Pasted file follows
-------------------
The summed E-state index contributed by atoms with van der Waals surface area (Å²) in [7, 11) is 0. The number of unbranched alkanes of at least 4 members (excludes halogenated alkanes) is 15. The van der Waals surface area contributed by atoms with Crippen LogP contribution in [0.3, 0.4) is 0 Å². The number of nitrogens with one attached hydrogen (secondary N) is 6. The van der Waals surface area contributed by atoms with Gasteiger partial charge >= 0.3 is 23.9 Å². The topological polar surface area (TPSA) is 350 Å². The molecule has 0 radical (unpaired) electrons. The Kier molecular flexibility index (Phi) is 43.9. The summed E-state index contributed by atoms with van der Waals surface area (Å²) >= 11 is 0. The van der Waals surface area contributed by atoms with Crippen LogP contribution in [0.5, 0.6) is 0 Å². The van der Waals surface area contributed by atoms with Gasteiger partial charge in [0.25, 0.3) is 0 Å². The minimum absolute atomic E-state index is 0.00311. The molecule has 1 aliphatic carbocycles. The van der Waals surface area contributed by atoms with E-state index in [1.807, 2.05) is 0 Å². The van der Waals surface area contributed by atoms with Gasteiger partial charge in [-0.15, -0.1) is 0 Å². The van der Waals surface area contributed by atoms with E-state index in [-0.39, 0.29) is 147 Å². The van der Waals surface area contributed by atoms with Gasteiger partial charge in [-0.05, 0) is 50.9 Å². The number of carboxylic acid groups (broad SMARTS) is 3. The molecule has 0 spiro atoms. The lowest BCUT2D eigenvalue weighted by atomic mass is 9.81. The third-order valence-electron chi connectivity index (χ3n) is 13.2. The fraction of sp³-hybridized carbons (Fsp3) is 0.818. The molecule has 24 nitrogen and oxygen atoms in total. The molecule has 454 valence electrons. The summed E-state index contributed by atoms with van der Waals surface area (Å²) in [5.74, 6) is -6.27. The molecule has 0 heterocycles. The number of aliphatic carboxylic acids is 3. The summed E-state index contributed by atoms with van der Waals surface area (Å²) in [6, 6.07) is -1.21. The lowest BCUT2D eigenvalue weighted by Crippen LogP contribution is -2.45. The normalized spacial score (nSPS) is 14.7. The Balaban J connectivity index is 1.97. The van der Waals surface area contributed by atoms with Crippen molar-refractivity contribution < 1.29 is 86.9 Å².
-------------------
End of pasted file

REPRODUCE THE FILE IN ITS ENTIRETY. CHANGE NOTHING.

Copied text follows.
The summed E-state index contributed by atoms with van der Waals surface area (Å²) in [7, 11) is 0. The number of unbranched alkanes of at least 4 members (excludes halogenated alkanes) is 15. The van der Waals surface area contributed by atoms with Crippen LogP contribution in [0.3, 0.4) is 0 Å². The number of nitrogens with one attached hydrogen (secondary N) is 6. The van der Waals surface area contributed by atoms with Gasteiger partial charge >= 0.3 is 23.9 Å². The topological polar surface area (TPSA) is 350 Å². The molecule has 0 radical (unpaired) electrons. The Kier molecular flexibility index (Phi) is 43.9. The summed E-state index contributed by atoms with van der Waals surface area (Å²) >= 11 is 0. The van der Waals surface area contributed by atoms with Crippen LogP contribution in [0.5, 0.6) is 0 Å². The van der Waals surface area contributed by atoms with Gasteiger partial charge in [0.25, 0.3) is 0 Å². The minimum absolute atomic E-state index is 0.00311. The molecule has 1 aliphatic carbocycles. The van der Waals surface area contributed by atoms with E-state index in [1.807, 2.05) is 0 Å². The van der Waals surface area contributed by atoms with Gasteiger partial charge in [-0.15, -0.1) is 0 Å². The van der Waals surface area contributed by atoms with E-state index in [-0.39, 0.29) is 147 Å². The van der Waals surface area contributed by atoms with Gasteiger partial charge in [-0.05, 0) is 50.9 Å². The number of carboxylic acid groups (broad SMARTS) is 3. The molecule has 0 spiro atoms. The lowest BCUT2D eigenvalue weighted by atomic mass is 9.81. The third-order valence-electron chi connectivity index (χ3n) is 13.2. The fraction of sp³-hybridized carbons (Fsp3) is 0.818. The molecule has 24 nitrogen and oxygen atoms in total. The molecule has 454 valence electrons. The summed E-state index contributed by atoms with van der Waals surface area (Å²) in [5.74, 6) is -6.27. The molecule has 0 heterocycles. The number of aliphatic carboxylic acids is 3. The summed E-state index contributed by atoms with van der Waals surface area (Å²) in [6, 6.07) is -1.21. The lowest BCUT2D eigenvalue weighted by Crippen LogP contribution is -2.45. The normalized spacial score (nSPS) is 14.7. The Balaban J connectivity index is 1.97. The van der Waals surface area contributed by atoms with Crippen molar-refractivity contribution < 1.29 is 86.9 Å².